Key Takeaways (expand)
- Vitamin C is an essential water-soluble vitamin.
- The primary biological roles of vitamin C are as an antioxidant and as an enzyme co-factor.
- Increasing vitamin C intake may reduce risk of cardiovascular disease, some types of cancer, type 2 diabetes, cataracts, age-related macular degeneration, gout, neurodegenerative diseases like Alzheimer’s disease, and infections like the common cold.
- Vitamin C deficiency is called scurvy, which can be life-threatening.
- The recommended dietary allowance of vitamin C is 90 mg for adult males and 75 mg for adult females.
- The top food sources of vitamin C are: citrus fruits (oranges, grapefruit, lemons, limes), kiwis, berries, red peppers, guavas, papayas, broccoli, Brussels sprouts, tomatoes, cantaloupe, and leafy greens.
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Vitamin C was first discovered in 1912, isolated in 1928, and became the first vitamin to be chemically produced in the year 1933. By 1934, it was being mass produced and sold as a dietary supplement under the brand name “Redoxon,” which is now owned by the company Bayer.
Although many animals can produce their own vitamin C from glucose in their kidneys or livers, humans (along with many other primates) lost the ability to do so approximately 61 million years ago. This was due to the inactivation of the gene that produces L-gulono-lactone oxidase (GLO), an enzyme that’s needed to complete the last step of vitamin C synthesis from glucose. Scientists still speculate about the exact reasons this gene became inactivated, but the leading theory is that the habitat of our ancestors was abundant in vitamin C-rich fruits, making it unnecessary to produce the vitamin internally. So, there was no selective pressure to preserve GLO gene function, and random disabling mutations of the GLO gene eventually displaced the functional copy as a result of genetic drift.
The foods with the highest vitamin C content include: citrus fruits (oranges, grapefruit, lemons, limes), kiwis, berries, red peppers, guavas, papayas, broccoli, Brussels sprouts, tomatoes, cantaloupe, and leafy greens. Some organ meats (adrenal glands in particular) are also good sources of vitamin C. Cooking can reduce vitamin C levels in foods, with boiling being the worst offender, due to this vitamin being both water-soluble and sensitive to heat; steaming and microwaving lead to the highest vitamin C retention. Prolonged storage, too, causes vitamin C levels in foods to diminish over time.
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The Biological Roles of Vitamin C
One of vitamin C’s most famous features is its potent antioxidant activity: it’s vital for the protection of many molecules in the body (including proteins, lipids, carbohydrates, and the nucleic acids RNA and DNA) against oxidative stress, i.e., damage generated by free radicals and reactive oxygen species. Vitamin C is also involved in recycling other antioxidants, such as vitamin E (which vitamin C helps regenerate from its oxidized form), making it supportive of antioxidant status even beyond its own direct activity.
Vitamin C is also an essential cofactor for a number of enzymes — particularly those involved in collagen biosynthesis, carnitine biosynthesis, neuropeptide production, tyrosine metabolism, histone demethylation, and DNA demethylation. So, vitamin C is essential for the biological functions that rely on these enzymes, including wound healing, energy production (particularly, the transport of long-chain fatty acids into mitochondria, which carnitine plays a critical role in), and the formation of neurotransmitters.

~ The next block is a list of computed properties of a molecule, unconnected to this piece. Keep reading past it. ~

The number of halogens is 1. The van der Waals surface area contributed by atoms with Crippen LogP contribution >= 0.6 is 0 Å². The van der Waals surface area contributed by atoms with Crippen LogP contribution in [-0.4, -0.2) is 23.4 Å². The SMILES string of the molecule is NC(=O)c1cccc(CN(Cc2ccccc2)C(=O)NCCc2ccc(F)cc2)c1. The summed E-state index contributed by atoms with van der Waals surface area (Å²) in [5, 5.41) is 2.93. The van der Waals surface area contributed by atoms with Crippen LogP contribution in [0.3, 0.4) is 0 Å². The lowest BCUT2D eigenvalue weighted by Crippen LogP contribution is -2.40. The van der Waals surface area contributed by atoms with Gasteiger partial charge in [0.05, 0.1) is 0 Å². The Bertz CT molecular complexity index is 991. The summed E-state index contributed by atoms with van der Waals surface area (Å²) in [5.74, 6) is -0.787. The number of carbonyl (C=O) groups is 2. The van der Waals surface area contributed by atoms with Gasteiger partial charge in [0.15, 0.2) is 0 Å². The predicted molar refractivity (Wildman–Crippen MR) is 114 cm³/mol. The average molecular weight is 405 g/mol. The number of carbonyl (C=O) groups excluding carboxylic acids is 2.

Vitamin C is involved in immunity through several avenues. In vitro, it’s been shown to stimulate the production and function of white blood cells such as lymphocytes, phagocytes, and neutrophils; these cells also accumulate high levels of vitamin C as protection against oxidative damage, which is particularly important for phagocytes, since one of their roles is to release reactive oxygen species to kill pathogens (and therefore they need vitamin C to protect against self-inflicted damage!). Additionally, vitamin C stimulates cellular motility, phagocytosis (the cellular ingestion of bacteria and other particles), and chemotaxis (the chemically-stimulated movement of cells towards more beneficial environments). And, vitamin C can enhance the capacity of neutrophils to kill microbes while also stimulating the proliferation and differentiation of T- and B-lymphocytes.
Interactions with Other Nutrients
Lastly, vitamin C interacts with some other dietary nutrients. For example, vitamin C enhances the bioavailability of iron by increasing non-heme iron absorption in the intestines (non-heme iron comes from plant sources). Vitamin C may also help lower levels of lead in the body (for example, from exposure to cigarette smoke), possibly due to inhibiting intestinal absorption or enhancing lead excretion in the urine.
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Vitamin C in Health and Disease
Higher intakes of vitamin C are linked to reduced risk of heart disease, some forms of cancer, type 2 diabetes, cataracts, age-related macular degeneration, and gout. Vitamin C can also help regulate the stress response and reduce anxiety, and there’s preliminary evidence that it may also help prevent Alzheimer’s disease.
Vitamin C and Cardiovascular Disease